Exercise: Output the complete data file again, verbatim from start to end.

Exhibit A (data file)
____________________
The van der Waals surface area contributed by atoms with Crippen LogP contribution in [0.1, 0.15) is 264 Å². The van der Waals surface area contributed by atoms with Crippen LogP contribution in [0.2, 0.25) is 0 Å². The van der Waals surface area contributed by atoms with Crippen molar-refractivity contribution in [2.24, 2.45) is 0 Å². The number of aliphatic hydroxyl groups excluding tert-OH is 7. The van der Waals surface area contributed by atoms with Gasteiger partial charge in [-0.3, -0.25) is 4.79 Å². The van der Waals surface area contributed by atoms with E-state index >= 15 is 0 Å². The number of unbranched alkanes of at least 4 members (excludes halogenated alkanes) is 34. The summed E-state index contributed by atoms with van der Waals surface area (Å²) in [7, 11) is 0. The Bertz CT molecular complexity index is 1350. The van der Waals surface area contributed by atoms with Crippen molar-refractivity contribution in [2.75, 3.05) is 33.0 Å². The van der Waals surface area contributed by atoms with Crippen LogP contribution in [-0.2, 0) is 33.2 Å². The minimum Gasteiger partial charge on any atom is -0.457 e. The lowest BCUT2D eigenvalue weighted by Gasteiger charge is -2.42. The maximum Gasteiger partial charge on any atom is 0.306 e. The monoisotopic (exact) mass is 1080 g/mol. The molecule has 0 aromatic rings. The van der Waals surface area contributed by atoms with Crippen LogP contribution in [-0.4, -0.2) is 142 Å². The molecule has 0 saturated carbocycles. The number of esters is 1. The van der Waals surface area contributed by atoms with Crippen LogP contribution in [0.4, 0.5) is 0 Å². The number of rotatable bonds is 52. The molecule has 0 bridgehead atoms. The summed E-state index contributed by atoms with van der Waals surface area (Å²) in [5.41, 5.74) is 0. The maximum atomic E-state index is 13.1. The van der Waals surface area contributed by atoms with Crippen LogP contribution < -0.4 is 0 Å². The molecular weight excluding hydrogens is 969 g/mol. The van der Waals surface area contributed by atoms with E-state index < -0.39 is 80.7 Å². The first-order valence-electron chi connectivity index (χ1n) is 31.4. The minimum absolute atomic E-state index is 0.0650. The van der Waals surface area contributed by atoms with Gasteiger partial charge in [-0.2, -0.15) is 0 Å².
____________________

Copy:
The van der Waals surface area contributed by atoms with Crippen LogP contribution in [0.1, 0.15) is 264 Å². The van der Waals surface area contributed by atoms with Crippen LogP contribution in [0.2, 0.25) is 0 Å². The van der Waals surface area contributed by atoms with Crippen molar-refractivity contribution in [2.24, 2.45) is 0 Å². The number of aliphatic hydroxyl groups excluding tert-OH is 7. The van der Waals surface area contributed by atoms with Gasteiger partial charge in [-0.3, -0.25) is 4.79 Å². The van der Waals surface area contributed by atoms with E-state index >= 15 is 0 Å². The number of unbranched alkanes of at least 4 members (excludes halogenated alkanes) is 34. The summed E-state index contributed by atoms with van der Waals surface area (Å²) in [7, 11) is 0. The Bertz CT molecular complexity index is 1350. The van der Waals surface area contributed by atoms with Crippen molar-refractivity contribution in [2.75, 3.05) is 33.0 Å². The van der Waals surface area contributed by atoms with Crippen LogP contribution in [-0.2, 0) is 33.2 Å². The minimum Gasteiger partial charge on any atom is -0.457 e. The lowest BCUT2D eigenvalue weighted by Gasteiger charge is -2.42. The maximum Gasteiger partial charge on any atom is 0.306 e. The monoisotopic (exact) mass is 1080 g/mol. The molecule has 0 aromatic rings. The van der Waals surface area contributed by atoms with Crippen LogP contribution in [-0.4, -0.2) is 142 Å². The molecule has 0 saturated carbocycles. The number of esters is 1. The van der Waals surface area contributed by atoms with Crippen LogP contribution in [0.4, 0.5) is 0 Å². The number of rotatable bonds is 52. The molecule has 0 bridgehead atoms. The summed E-state index contributed by atoms with van der Waals surface area (Å²) in [5.41, 5.74) is 0. The maximum atomic E-state index is 13.1. The van der Waals surface area contributed by atoms with Crippen LogP contribution < -0.4 is 0 Å². The molecular weight excluding hydrogens is 969 g/mol. The van der Waals surface area contributed by atoms with E-state index < -0.39 is 80.7 Å². The first-order valence-electron chi connectivity index (χ1n) is 31.4. The minimum absolute atomic E-state index is 0.0650. The van der Waals surface area contributed by atoms with Gasteiger partial charge in [-0.2, -0.15) is 0 Å².